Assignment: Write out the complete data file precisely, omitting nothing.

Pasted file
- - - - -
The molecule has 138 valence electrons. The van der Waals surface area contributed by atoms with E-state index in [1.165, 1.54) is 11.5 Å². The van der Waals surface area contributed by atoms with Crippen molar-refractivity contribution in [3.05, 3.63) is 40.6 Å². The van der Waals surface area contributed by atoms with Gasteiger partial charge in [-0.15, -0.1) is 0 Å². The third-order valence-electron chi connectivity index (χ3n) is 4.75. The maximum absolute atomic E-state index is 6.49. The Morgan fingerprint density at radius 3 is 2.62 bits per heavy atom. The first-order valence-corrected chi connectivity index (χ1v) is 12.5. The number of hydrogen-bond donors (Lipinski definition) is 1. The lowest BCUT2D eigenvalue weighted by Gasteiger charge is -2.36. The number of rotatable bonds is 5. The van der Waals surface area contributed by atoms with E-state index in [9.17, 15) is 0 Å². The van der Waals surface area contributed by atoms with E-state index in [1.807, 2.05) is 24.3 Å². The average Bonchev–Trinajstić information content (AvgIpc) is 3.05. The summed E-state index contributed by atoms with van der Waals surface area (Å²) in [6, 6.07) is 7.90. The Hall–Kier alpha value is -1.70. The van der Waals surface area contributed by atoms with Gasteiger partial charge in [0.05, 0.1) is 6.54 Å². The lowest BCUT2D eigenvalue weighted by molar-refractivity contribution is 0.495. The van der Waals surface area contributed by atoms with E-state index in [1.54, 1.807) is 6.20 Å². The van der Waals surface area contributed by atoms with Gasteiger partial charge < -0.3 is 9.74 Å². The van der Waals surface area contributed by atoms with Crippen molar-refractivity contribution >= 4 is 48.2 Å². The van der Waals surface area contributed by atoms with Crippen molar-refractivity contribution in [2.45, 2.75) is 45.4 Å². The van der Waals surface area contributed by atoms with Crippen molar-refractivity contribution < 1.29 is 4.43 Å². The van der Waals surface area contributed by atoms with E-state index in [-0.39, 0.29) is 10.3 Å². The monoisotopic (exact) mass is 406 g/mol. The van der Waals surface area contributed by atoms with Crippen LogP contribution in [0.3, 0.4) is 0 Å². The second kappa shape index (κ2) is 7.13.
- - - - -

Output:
The molecule has 138 valence electrons. The van der Waals surface area contributed by atoms with E-state index in [1.165, 1.54) is 11.5 Å². The van der Waals surface area contributed by atoms with Crippen molar-refractivity contribution in [3.05, 3.63) is 40.6 Å². The van der Waals surface area contributed by atoms with Gasteiger partial charge in [-0.15, -0.1) is 0 Å². The third-order valence-electron chi connectivity index (χ3n) is 4.75. The maximum absolute atomic E-state index is 6.49. The Morgan fingerprint density at radius 3 is 2.62 bits per heavy atom. The first-order valence-corrected chi connectivity index (χ1v) is 12.5. The number of hydrogen-bond donors (Lipinski definition) is 1. The lowest BCUT2D eigenvalue weighted by Gasteiger charge is -2.36. The number of rotatable bonds is 5. The van der Waals surface area contributed by atoms with E-state index in [9.17, 15) is 0 Å². The van der Waals surface area contributed by atoms with E-state index in [1.807, 2.05) is 24.3 Å². The average Bonchev–Trinajstić information content (AvgIpc) is 3.05. The summed E-state index contributed by atoms with van der Waals surface area (Å²) in [6, 6.07) is 7.90. The Hall–Kier alpha value is -1.70. The van der Waals surface area contributed by atoms with Gasteiger partial charge in [0.05, 0.1) is 6.54 Å². The lowest BCUT2D eigenvalue weighted by molar-refractivity contribution is 0.495. The van der Waals surface area contributed by atoms with E-state index in [1.54, 1.807) is 6.20 Å². The van der Waals surface area contributed by atoms with Gasteiger partial charge < -0.3 is 9.74 Å². The van der Waals surface area contributed by atoms with Crippen molar-refractivity contribution >= 4 is 48.2 Å². The van der Waals surface area contributed by atoms with Crippen molar-refractivity contribution in [2.45, 2.75) is 45.4 Å². The van der Waals surface area contributed by atoms with Crippen molar-refractivity contribution < 1.29 is 4.43 Å². The van der Waals surface area contributed by atoms with E-state index in [-0.39, 0.29) is 10.3 Å². The monoisotopic (exact) mass is 406 g/mol. The van der Waals surface area contributed by atoms with Crippen LogP contribution in [0.3, 0.4) is 0 Å². The second kappa shape index (κ2) is 7.13.